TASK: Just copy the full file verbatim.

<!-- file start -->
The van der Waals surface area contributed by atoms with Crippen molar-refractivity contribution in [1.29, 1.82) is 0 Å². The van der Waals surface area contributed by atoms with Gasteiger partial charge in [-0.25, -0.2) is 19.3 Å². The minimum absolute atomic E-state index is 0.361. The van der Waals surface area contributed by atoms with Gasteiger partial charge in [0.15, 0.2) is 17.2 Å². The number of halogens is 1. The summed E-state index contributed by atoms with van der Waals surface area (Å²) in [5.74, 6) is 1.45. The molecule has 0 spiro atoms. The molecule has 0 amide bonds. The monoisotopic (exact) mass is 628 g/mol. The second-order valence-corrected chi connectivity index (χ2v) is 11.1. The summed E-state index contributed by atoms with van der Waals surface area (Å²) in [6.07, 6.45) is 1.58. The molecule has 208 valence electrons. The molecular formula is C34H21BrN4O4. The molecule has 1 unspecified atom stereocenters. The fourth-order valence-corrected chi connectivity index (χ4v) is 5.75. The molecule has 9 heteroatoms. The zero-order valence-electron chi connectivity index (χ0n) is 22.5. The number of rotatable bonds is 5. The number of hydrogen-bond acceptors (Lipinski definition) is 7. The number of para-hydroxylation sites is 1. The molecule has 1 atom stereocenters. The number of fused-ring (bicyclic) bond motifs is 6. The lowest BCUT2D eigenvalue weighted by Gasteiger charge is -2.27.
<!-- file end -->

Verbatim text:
The van der Waals surface area contributed by atoms with Crippen molar-refractivity contribution in [1.29, 1.82) is 0 Å². The van der Waals surface area contributed by atoms with Gasteiger partial charge in [-0.25, -0.2) is 19.3 Å². The minimum absolute atomic E-state index is 0.361. The van der Waals surface area contributed by atoms with Gasteiger partial charge in [0.15, 0.2) is 17.2 Å². The number of halogens is 1. The summed E-state index contributed by atoms with van der Waals surface area (Å²) in [5.74, 6) is 1.45. The molecule has 0 spiro atoms. The molecule has 0 amide bonds. The monoisotopic (exact) mass is 628 g/mol. The second-order valence-corrected chi connectivity index (χ2v) is 11.1. The summed E-state index contributed by atoms with van der Waals surface area (Å²) in [6.07, 6.45) is 1.58. The molecule has 208 valence electrons. The molecular formula is C34H21BrN4O4. The molecule has 1 unspecified atom stereocenters. The fourth-order valence-corrected chi connectivity index (χ4v) is 5.75. The molecule has 9 heteroatoms. The zero-order valence-electron chi connectivity index (χ0n) is 22.5. The number of rotatable bonds is 5. The number of hydrogen-bond acceptors (Lipinski definition) is 7. The number of para-hydroxylation sites is 1. The molecule has 1 atom stereocenters. The number of fused-ring (bicyclic) bond motifs is 6. The lowest BCUT2D eigenvalue weighted by Gasteiger charge is -2.27.